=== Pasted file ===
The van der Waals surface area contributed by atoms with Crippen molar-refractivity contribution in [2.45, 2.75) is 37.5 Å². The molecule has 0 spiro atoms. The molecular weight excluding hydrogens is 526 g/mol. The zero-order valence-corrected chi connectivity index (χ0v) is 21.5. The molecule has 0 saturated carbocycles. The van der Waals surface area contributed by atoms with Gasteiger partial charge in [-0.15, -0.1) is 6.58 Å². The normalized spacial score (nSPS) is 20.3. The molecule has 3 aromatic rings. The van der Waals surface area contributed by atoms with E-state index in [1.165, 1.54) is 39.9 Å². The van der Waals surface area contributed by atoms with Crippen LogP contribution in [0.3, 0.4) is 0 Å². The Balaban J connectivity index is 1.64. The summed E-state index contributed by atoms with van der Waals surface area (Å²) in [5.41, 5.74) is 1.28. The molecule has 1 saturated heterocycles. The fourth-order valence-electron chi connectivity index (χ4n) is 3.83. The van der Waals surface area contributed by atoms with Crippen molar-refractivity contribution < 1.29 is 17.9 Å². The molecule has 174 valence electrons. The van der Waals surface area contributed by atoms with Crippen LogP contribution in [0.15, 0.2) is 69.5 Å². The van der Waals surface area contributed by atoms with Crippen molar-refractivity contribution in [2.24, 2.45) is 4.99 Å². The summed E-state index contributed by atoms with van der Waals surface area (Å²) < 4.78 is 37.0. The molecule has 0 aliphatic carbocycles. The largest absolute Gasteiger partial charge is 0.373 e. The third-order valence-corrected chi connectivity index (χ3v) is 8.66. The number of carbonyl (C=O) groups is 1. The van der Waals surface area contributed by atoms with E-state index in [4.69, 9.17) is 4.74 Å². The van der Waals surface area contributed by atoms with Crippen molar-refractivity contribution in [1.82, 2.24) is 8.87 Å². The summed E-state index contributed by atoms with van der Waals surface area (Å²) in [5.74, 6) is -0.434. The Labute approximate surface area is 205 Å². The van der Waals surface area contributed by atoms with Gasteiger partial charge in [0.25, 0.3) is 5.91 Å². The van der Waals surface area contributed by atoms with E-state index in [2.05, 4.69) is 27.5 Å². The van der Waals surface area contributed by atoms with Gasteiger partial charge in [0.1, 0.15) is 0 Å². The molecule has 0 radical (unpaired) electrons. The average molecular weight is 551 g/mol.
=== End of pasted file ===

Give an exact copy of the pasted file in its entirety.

The van der Waals surface area contributed by atoms with Crippen molar-refractivity contribution in [2.45, 2.75) is 37.5 Å². The molecule has 0 spiro atoms. The molecular weight excluding hydrogens is 526 g/mol. The zero-order valence-corrected chi connectivity index (χ0v) is 21.5. The molecule has 0 saturated carbocycles. The van der Waals surface area contributed by atoms with Gasteiger partial charge in [-0.15, -0.1) is 6.58 Å². The normalized spacial score (nSPS) is 20.3. The molecule has 3 aromatic rings. The van der Waals surface area contributed by atoms with E-state index in [1.165, 1.54) is 39.9 Å². The van der Waals surface area contributed by atoms with Crippen LogP contribution in [0.3, 0.4) is 0 Å². The Balaban J connectivity index is 1.64. The summed E-state index contributed by atoms with van der Waals surface area (Å²) in [5.41, 5.74) is 1.28. The molecule has 1 saturated heterocycles. The fourth-order valence-electron chi connectivity index (χ4n) is 3.83. The van der Waals surface area contributed by atoms with Crippen molar-refractivity contribution < 1.29 is 17.9 Å². The molecule has 174 valence electrons. The van der Waals surface area contributed by atoms with Crippen LogP contribution in [0.15, 0.2) is 69.5 Å². The van der Waals surface area contributed by atoms with Crippen molar-refractivity contribution in [2.24, 2.45) is 4.99 Å². The summed E-state index contributed by atoms with van der Waals surface area (Å²) < 4.78 is 37.0. The molecule has 0 aliphatic carbocycles. The largest absolute Gasteiger partial charge is 0.373 e. The third-order valence-corrected chi connectivity index (χ3v) is 8.66. The number of carbonyl (C=O) groups is 1. The van der Waals surface area contributed by atoms with E-state index in [4.69, 9.17) is 4.74 Å². The van der Waals surface area contributed by atoms with Crippen molar-refractivity contribution in [1.82, 2.24) is 8.87 Å². The summed E-state index contributed by atoms with van der Waals surface area (Å²) in [5.74, 6) is -0.434. The Labute approximate surface area is 205 Å². The van der Waals surface area contributed by atoms with Gasteiger partial charge in [0.25, 0.3) is 5.91 Å². The van der Waals surface area contributed by atoms with E-state index in [2.05, 4.69) is 27.5 Å². The van der Waals surface area contributed by atoms with Gasteiger partial charge in [0.1, 0.15) is 0 Å². The molecule has 0 radical (unpaired) electrons. The average molecular weight is 551 g/mol.